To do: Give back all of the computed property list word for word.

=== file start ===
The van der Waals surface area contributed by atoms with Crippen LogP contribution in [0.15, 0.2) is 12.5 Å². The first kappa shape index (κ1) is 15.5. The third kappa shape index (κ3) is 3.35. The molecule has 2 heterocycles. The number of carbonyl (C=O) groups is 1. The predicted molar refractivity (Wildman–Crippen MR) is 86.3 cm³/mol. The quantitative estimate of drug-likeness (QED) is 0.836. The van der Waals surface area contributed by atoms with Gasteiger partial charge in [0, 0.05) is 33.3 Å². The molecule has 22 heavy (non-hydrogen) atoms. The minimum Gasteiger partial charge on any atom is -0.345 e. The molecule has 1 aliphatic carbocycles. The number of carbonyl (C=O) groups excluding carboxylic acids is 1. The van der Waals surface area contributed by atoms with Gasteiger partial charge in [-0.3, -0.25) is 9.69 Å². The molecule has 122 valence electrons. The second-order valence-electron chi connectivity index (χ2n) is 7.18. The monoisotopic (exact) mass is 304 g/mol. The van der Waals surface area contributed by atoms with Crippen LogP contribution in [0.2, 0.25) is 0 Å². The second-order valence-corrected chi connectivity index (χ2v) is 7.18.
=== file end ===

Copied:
The van der Waals surface area contributed by atoms with Crippen LogP contribution in [0.15, 0.2) is 12.5 Å². The first kappa shape index (κ1) is 15.5. The third kappa shape index (κ3) is 3.35. The molecule has 2 heterocycles. The number of carbonyl (C=O) groups is 1. The predicted molar refractivity (Wildman–Crippen MR) is 86.3 cm³/mol. The quantitative estimate of drug-likeness (QED) is 0.836. The van der Waals surface area contributed by atoms with Gasteiger partial charge in [0, 0.05) is 33.3 Å². The molecule has 22 heavy (non-hydrogen) atoms. The minimum Gasteiger partial charge on any atom is -0.345 e. The molecule has 1 aliphatic carbocycles. The number of carbonyl (C=O) groups excluding carboxylic acids is 1. The van der Waals surface area contributed by atoms with Gasteiger partial charge in [-0.3, -0.25) is 9.69 Å². The molecule has 122 valence electrons. The second-order valence-electron chi connectivity index (χ2n) is 7.18. The monoisotopic (exact) mass is 304 g/mol. The van der Waals surface area contributed by atoms with Crippen LogP contribution in [0.2, 0.25) is 0 Å². The second-order valence-corrected chi connectivity index (χ2v) is 7.18.